Training courses for non-restricted weapons up here is 10 hrs, with an additional 6 hours of material for restricted weapons, although the exam can be challenged without taking the course. You need a Possession and Acquisition licence to own or buy a gun legally up here, though there are many rural owners that never take their gun off their own property and haven't bothered getting licenced. Hunting licences fall under provincial jurisdiction.


But in the U.S. right now, they are mainly states rights. So, while in NY there is a seven day waiting period and background check for a handgun, many other states will sell a handgun to anyone, the minute they walk through the door. So, if you're looking to make a fast buck, you buy a crapload of handguns in, say, Missouri (or somewhere else in the U.S. with little or no restriction), you drive to New York (and, in case it needs saying, there's been no border control between states), and then sell those guns illegally on the streets of NYC. There is no way to stop this other than increased patrolling and crackdowns on actual gun deals, which is a circumstance very likely to lead to the shooting of police officers. So what we have are a bunch of people in Missouri who don't care that NY cops are being killed with there guns, and a bunch of people in NY who can't keep guns from Missouri out of NY, and just have to deal with them once they get here. It's a lot cheaper to make gun restrictions federal than it is to create border control of NY, inspecting all vehicles on the way in for weapons purchased out of state.
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Postby LibraLabRat on Thu Mar 23, 2006 8:20 pm

Gee Cap, I forgot that you are the resident expert on gun sales nation wide.

I have lived in several states over the last several years. I bought two guns in Oklahoma. My information was run through the NICS system, it shows I have an FFL licence and have purchased guns legally in the past. IF you are a felon, it pops up on there, hence, no gun.

In Colorado, no wait for long guns, seven days for hand guns. Some states have a "one per month" rule on buying handguns.

SOme states such as California limit nearly everything about legal firearms.

In short, you cannot EVER just walk into a gun store and buy a gun with no check whatsoever. You must be 21 to buy a handgun. And there are many levels of checks a legal gun buyer must go through.

Now, finally. I have NEVER claimed that there should be no regulation. Felons should not have access to firearms, nor should sex offenders, nor should kids under the age of 18 without parental guidance.

Other than that, I could honestly care less what a New Yorker thinks about my rights to own a gun. Also, HAD YOU BEEN LISTENING, AND WOULD DO TWO SECONDS WORTH OF RESEARCH, NO PERSON WITH A CONCEALED CARRY PERMIT HAS EVER COMMITTED A GUN CRIME. EVER.

So you want to know how to protect yourself against someone who may have a gun? If they are a CCW holder, nothing. They arent a threat. However, if you need to protect yourself against a violent criminal, I recommend you just either run, or lay down on the ground and hope for the best. That is what the VPC reccomends.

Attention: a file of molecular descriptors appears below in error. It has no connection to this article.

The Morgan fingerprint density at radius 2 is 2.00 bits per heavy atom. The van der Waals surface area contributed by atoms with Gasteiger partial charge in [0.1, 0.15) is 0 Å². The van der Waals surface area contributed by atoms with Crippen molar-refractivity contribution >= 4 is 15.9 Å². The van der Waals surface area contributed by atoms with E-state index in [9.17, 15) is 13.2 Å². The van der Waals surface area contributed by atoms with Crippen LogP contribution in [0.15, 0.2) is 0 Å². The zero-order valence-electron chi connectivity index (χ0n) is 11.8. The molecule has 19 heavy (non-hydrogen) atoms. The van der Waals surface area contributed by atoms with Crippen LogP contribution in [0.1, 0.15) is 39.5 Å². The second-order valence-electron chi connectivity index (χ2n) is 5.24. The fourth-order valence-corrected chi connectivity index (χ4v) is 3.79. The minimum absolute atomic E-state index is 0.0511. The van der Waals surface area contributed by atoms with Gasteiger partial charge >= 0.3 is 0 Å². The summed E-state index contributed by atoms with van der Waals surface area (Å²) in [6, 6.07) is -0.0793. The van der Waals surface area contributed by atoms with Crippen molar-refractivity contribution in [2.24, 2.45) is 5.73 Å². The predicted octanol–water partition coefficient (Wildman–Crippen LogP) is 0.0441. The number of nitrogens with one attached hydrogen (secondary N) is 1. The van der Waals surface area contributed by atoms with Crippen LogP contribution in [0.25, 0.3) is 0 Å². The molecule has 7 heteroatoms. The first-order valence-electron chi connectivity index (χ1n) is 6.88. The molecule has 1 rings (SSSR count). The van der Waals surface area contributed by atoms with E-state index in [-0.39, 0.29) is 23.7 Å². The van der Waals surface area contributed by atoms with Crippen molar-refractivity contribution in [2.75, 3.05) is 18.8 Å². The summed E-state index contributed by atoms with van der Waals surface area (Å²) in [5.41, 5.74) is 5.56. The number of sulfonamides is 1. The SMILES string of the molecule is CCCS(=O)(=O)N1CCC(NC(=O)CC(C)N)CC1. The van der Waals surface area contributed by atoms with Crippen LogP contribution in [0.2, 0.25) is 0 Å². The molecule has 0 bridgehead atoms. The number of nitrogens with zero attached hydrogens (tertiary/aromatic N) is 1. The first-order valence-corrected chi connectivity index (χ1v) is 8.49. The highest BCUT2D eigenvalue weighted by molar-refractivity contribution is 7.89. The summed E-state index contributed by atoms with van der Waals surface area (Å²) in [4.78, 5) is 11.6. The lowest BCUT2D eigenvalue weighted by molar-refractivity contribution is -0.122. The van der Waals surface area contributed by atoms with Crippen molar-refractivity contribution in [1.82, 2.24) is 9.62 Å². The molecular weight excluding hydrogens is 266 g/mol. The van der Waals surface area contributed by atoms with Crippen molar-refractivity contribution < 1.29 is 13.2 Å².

OH, and by the way, there are already many federal laws in place that make it very illegal to transport firearms across state lines with the purpose of selling them to people you know are not allowed to legally own guns. And you can do up to five years for EACH AND EVERY GUN YOU SELL.

What you want is enforcement of existing laws, not more laws.
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Postby Web Stailey on Thu Mar 23, 2006 8:23 pm

I don't like sex-offenders having guns, but you may want to re-word that to be violent sex-offenders?
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Postby LibraLabRat on Thu Mar 23, 2006 8:25 pm

Web Stailey wrote:I don't like sex-offenders having guns, but you may want to re-word that to be violent sex-offenders?


Nope. Any convicted felon is already prevented from firearm ownership as part of their parole. I see no reason to alter that law.
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Postby Web Stailey on Thu Mar 23, 2006 8:27 pm

What about a man convicted of having sex with a minor consentually? That's still a sex-offense. Should they also be banned from owning guns?
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Postby LibraLabRat on Thu Mar 23, 2006 8:29 pm

Web Stailey wrote:What about a man convicted of having sex with a minor consentually? That's still a sex-offense. Should they also be banned from owning guns?


Statutory rape? Sorry pal, but a sex offender is a sex offender in my book.

Read the main thrust of my argument. I think that we need actual enforcement of current gun law, not more laws. ANd sorry, but sex offenders are part of a group who loses their right to firearms ownership by committing a crime.
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Postby LibraLabRat on Thu Mar 23, 2006 10:36 pm

Here is a good website. Now, how do you counter this?

http://www.pinkpistols.org/index2.html

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Postby Chimaera on Thu Mar 23, 2006 11:31 pm

Many years ago there were a couple of Americans in our office. One was pro-gun and the other anti-gun. We'd take them both down to the pub where they would entertain us by going purple in the face and yelling at each other. It was often hilarious. The anti-gun guy was a farmer and he would tell (I have no idea if this is true) that the hunting season meant vast numbers of people with over-powerful weapons and under-powerful brains shooting everything in sight, including a lineman high up on a pylon (thought he was a bear). He claimed he painted "COW" on his animals with a whitewash brush to help out hunters who had trouble identifying deer.

Just trying to lighten the tone a little here.